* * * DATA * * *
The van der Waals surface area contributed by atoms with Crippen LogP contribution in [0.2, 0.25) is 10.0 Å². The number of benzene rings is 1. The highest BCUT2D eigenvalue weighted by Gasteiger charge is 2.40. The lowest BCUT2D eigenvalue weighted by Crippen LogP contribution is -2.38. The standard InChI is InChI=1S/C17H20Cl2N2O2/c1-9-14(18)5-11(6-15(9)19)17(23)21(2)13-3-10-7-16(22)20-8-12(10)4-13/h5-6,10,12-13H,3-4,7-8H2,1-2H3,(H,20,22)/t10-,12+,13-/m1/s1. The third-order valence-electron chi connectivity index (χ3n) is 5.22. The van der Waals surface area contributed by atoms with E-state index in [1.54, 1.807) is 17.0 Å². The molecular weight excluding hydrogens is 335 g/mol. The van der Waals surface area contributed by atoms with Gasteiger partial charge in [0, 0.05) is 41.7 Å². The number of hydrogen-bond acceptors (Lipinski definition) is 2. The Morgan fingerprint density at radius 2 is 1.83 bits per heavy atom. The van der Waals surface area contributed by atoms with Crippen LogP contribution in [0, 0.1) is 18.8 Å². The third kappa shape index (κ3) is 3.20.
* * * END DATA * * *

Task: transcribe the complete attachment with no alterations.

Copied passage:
The van der Waals surface area contributed by atoms with Crippen LogP contribution in [0.2, 0.25) is 10.0 Å². The number of benzene rings is 1. The highest BCUT2D eigenvalue weighted by Gasteiger charge is 2.40. The lowest BCUT2D eigenvalue weighted by Crippen LogP contribution is -2.38. The standard InChI is InChI=1S/C17H20Cl2N2O2/c1-9-14(18)5-11(6-15(9)19)17(23)21(2)13-3-10-7-16(22)20-8-12(10)4-13/h5-6,10,12-13H,3-4,7-8H2,1-2H3,(H,20,22)/t10-,12+,13-/m1/s1. The third-order valence-electron chi connectivity index (χ3n) is 5.22. The van der Waals surface area contributed by atoms with E-state index in [1.54, 1.807) is 17.0 Å². The molecular weight excluding hydrogens is 335 g/mol. The van der Waals surface area contributed by atoms with Gasteiger partial charge in [0, 0.05) is 41.7 Å². The number of hydrogen-bond acceptors (Lipinski definition) is 2. The Morgan fingerprint density at radius 2 is 1.83 bits per heavy atom. The van der Waals surface area contributed by atoms with Crippen LogP contribution in [0, 0.1) is 18.8 Å². The third kappa shape index (κ3) is 3.20.